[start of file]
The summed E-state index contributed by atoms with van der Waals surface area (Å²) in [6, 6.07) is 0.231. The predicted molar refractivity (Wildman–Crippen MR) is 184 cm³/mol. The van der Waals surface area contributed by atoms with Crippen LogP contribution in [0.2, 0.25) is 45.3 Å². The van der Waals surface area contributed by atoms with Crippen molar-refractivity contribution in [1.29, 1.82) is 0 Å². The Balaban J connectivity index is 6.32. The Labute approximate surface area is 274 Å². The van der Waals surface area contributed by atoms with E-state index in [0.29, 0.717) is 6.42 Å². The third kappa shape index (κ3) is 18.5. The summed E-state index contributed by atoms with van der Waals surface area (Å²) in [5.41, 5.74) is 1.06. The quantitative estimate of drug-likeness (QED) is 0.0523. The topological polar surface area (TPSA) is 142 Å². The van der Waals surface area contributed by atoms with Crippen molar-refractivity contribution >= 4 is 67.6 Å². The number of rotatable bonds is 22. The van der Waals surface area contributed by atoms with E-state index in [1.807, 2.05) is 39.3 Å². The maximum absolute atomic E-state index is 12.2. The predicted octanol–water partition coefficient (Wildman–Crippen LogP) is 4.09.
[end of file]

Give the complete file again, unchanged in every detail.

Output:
The summed E-state index contributed by atoms with van der Waals surface area (Å²) in [6, 6.07) is 0.231. The predicted molar refractivity (Wildman–Crippen MR) is 184 cm³/mol. The van der Waals surface area contributed by atoms with Crippen LogP contribution in [0.2, 0.25) is 45.3 Å². The van der Waals surface area contributed by atoms with Crippen molar-refractivity contribution in [1.29, 1.82) is 0 Å². The Balaban J connectivity index is 6.32. The Labute approximate surface area is 274 Å². The van der Waals surface area contributed by atoms with E-state index in [0.29, 0.717) is 6.42 Å². The third kappa shape index (κ3) is 18.5. The summed E-state index contributed by atoms with van der Waals surface area (Å²) in [5.41, 5.74) is 1.06. The quantitative estimate of drug-likeness (QED) is 0.0523. The topological polar surface area (TPSA) is 142 Å². The van der Waals surface area contributed by atoms with Crippen molar-refractivity contribution >= 4 is 67.6 Å². The number of rotatable bonds is 22. The van der Waals surface area contributed by atoms with E-state index in [1.807, 2.05) is 39.3 Å². The maximum absolute atomic E-state index is 12.2. The predicted octanol–water partition coefficient (Wildman–Crippen LogP) is 4.09.